As soon as lunch ended, a little girl moved quickly to gather up a bag of leftovers: peanut butter and jelly sandwiches, oranges, and juice boxes.
Her stash, she stated matter of factly, was for later, when summer camp at Camden Community Charter School in North Camden was over for the day.
"This is so I don't starve when I get home," the 7-year-old with big, soulful brown eyes told a counselor. "Sometimes my mom runs out of food."
She is among thousands of children who participate in a summer meals program, run by the Food Bank of South Jersey, that provides breakfast, lunch, or snacks at schools, summer programs, parks, swimming pools, or anywhere children hang out during the summer.
The program, in its fifth year, targets low-income children in Burlington, Camden, Gloucester, and Salem Counties. It seeks to fill a void for children who lose their free or reduced-price school meals in the summer and otherwise may go hungry.
"Summer can be the hungriest time of the year for the thousands of kids who rely on school meals," said Cecilia Zalkind, executive director of Advocates for Children of New Jersey. "We're hopeful that this summer, more children will receive these nutritious meals, helping them to return to school healthy and ready to learn in September."
Across the region, about 300,000 children lose their meals when school lets out, officials estimate. Many live with food insecurity - lacking access to adequate food because of a dearth of money.
To help fill the nutrition gap, groups like the Food Bank and Philabundance are serving up summer meals in South Jersey and the five Philadelphia-area counties until the new school year begins.
This summer, about 4,000 youngsters in South Jersey will be served about 200,000 meals through the Food Bank. The City of Camden and a few other municipalities also sponsor summer feeding programs for about 6,000 more children.
But the need is greater, says Louis Martelli, a Food Bank spokesman.
Only about one in five or 10,000 of the 50,000 children eligible for summer meals in the four-county South Jersey area are enrolled in a program. In New Jersey and Pennsylvania, only about 19 percent of eligible children statewide participate.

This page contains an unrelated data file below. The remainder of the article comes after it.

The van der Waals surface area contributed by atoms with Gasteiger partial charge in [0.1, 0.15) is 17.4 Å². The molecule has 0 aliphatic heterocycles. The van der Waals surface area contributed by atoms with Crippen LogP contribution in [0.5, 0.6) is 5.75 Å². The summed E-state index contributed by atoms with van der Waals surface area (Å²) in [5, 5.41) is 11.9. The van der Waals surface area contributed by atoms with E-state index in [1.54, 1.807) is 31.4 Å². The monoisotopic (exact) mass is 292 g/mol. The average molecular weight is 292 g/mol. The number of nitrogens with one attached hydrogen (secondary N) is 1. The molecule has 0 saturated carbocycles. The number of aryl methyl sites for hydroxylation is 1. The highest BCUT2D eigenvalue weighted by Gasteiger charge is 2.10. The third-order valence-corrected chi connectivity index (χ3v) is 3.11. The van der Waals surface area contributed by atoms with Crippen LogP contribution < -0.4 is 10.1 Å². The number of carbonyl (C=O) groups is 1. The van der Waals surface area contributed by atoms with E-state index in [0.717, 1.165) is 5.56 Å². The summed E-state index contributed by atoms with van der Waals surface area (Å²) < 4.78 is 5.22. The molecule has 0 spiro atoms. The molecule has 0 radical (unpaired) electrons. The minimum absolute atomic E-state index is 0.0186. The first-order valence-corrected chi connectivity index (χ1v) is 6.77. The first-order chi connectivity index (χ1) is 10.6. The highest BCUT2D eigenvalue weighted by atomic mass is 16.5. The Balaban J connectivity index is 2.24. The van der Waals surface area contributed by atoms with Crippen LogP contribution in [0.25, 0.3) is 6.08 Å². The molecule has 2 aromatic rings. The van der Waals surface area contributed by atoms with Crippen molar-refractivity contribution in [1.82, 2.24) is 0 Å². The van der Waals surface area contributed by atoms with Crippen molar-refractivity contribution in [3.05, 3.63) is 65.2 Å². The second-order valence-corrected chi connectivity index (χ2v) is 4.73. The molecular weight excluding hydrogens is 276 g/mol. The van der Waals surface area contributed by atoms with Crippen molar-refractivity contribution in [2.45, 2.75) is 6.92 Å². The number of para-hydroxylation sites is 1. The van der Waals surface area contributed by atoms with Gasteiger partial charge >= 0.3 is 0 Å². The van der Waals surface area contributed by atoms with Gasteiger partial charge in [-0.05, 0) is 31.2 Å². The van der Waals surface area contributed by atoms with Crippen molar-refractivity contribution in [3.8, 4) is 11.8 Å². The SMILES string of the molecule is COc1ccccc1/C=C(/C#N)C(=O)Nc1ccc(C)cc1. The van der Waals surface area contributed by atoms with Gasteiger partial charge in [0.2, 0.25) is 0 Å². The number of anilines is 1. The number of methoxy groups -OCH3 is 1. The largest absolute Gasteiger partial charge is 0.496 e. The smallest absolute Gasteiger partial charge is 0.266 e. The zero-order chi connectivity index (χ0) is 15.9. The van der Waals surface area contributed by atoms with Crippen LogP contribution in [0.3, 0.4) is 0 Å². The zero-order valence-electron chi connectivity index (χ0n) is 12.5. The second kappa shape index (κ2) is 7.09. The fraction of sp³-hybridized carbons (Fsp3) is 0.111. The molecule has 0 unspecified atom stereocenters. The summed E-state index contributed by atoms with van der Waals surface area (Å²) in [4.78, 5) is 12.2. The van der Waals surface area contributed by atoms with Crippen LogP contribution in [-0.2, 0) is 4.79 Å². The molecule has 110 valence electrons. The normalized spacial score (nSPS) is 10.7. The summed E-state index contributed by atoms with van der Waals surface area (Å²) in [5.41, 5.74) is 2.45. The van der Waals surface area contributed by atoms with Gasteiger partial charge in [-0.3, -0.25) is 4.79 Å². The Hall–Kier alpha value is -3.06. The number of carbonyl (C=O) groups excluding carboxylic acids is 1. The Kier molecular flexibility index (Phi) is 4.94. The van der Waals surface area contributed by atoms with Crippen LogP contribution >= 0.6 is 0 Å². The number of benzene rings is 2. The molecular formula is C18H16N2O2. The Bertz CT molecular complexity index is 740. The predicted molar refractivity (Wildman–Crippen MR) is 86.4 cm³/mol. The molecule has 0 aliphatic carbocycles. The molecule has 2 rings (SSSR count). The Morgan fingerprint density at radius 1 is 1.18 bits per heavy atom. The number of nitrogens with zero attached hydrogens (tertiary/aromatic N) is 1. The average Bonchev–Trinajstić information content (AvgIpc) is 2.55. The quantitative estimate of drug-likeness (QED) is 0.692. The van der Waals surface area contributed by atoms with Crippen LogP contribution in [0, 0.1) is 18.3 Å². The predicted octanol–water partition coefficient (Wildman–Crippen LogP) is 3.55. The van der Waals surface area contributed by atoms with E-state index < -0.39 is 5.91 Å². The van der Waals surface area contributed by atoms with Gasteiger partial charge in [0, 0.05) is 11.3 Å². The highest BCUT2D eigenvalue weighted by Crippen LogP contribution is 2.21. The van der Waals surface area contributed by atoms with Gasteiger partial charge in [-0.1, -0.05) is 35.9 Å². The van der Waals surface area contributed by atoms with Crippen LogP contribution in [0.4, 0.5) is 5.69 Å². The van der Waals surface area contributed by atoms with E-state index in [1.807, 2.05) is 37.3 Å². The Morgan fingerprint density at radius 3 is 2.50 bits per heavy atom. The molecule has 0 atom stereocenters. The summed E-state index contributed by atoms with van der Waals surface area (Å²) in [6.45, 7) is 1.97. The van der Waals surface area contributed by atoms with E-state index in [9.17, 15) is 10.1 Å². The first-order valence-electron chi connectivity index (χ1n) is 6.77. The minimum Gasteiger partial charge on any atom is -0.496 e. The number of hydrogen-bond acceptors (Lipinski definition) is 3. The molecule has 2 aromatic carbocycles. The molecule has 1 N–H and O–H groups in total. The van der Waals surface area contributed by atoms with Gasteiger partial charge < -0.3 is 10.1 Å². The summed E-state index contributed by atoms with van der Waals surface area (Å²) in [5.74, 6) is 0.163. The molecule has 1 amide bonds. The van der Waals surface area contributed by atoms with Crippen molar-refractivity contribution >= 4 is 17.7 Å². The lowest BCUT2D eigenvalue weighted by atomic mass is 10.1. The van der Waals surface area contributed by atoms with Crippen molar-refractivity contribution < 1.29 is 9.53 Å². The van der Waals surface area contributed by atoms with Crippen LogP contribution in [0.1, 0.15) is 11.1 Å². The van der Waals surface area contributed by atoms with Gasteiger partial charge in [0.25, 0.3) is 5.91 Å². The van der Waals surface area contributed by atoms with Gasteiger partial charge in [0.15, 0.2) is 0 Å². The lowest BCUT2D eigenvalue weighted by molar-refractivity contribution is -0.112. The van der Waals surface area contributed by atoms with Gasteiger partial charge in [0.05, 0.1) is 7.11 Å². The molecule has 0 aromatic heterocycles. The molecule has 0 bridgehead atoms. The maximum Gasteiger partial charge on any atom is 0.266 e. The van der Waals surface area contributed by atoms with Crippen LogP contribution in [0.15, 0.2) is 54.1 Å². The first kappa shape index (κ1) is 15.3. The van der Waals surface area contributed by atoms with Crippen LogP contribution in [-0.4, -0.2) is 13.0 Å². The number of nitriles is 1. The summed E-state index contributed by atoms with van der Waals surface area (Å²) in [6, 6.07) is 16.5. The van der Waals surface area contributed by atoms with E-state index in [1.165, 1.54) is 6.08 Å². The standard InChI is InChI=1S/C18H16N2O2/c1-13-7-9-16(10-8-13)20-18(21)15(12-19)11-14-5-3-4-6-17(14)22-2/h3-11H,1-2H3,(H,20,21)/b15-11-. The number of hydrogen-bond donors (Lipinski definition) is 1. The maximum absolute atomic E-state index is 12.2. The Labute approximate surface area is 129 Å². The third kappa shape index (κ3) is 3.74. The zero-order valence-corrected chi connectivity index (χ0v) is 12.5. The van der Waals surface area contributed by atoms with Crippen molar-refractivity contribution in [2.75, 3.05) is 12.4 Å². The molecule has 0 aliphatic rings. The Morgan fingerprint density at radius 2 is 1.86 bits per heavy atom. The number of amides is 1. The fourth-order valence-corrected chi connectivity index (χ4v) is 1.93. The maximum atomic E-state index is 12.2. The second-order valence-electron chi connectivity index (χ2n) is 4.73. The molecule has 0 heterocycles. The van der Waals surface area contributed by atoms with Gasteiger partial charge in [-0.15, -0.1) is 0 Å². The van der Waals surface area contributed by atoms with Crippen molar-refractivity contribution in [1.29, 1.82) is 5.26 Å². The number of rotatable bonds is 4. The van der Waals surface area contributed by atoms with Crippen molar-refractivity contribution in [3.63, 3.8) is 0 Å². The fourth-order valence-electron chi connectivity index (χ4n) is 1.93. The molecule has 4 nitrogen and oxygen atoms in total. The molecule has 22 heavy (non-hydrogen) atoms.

"There are a lot of kids not in programs. What's happening to them?" Martelli asked.
Philabundance provides a lunch-box program for children under 18 at eight locations. It also has a traveling farmer's market at those sites that offers free produce to eligible families.
Food Bank volunteers help prepare and deliver meals five days a week to 104 South Jersey sites, for 12 weeks of the summer. The program expanded from 45 sites last year because of the need.
The meals are prepared and packaged at two locations - a commercial kitchen in the old Virtua hospital site in Camden and a Food Bank facility in Pennsauken.
Working in an assembly-line fashion, a handful of volunteers reported to Virtua on Monday morning to begin preparing 2,500 meals. In one day, the program hoped to ready 5,194 meals, including breakfasts and snacks.
"I like knowing that this is going to help somebody. When you have enough to eat, sometimes you get disconnected from the fact that some people don't have enough to eat," said Denise Cyphers, 60, of Mount Laurel, a retired special education teacher who volunteers every Monday.
When a dozen volunteers from the Timber Creek High School football team canceled their shift due to a mandatory practice, Sarah Crowley, a summer meals program associate, moved into high gear to pick up the slack.
The demand for meals must be met, Crowley said. The meals are prepared a day ahead so even on a day with fewer volunteers than expected, the group remains on schedule.
The volunteers worked at stations preparing single servings that included salad topped with diced chicken and dressing, an apple, a bread stick, and milk and juice.
"I do it because I can't bear the thought of any child going hungry," said Alice Levas, 69, of Medford, a real estate agent who worked alongside her husband, John Bigliotti, 72.
About 15.3 million children lived in food-insecure households in 2014, according to Feeding America, the nation's leading domestic hunger-relief charity.
When meals arrive at the Camden Charter Community School, students are ready to eat promptly at noon. When site director Joey Rodriguez asks if they are ready for lunch, he is met with a loud chorus of "yes."
Third grader Terry Cook, 8, wasn't too happy with the meal - two jelly and peanut butter substitute sandwiches, an orange, apple juice, and chocolate milk. But he said he ate it anyway because "I was so hungry."
Leftovers are placed in a share box for the youngsters to take items home. Students also get a snack later in the afternoon provided by the food bank.
About 70 students, pre-K through seventh graders, are enrolled in a day program - Camp Cause, operated by the Center for Aquatic Sciences at Adventure Aquarium at the school.
The meals are crucial to the success of the program because they keep students alert in the classroom, where they are learning about forensic science this year, said Cheronda Frazier, the center's director of community engagement.
"Many of the students would not have meals if it wasn't part of the program," she said. "It's a blessing for sure."
For more information on how to donate or volunteer, visit foodbanksj.org or philabundance.org. In New Jersey, parents can visit www.njsummermeals.org for a list of summer meal sponsors at 1,200 sites. Parents don't need to fill out an application or provide identification for their children to receive meals, according to federal rules.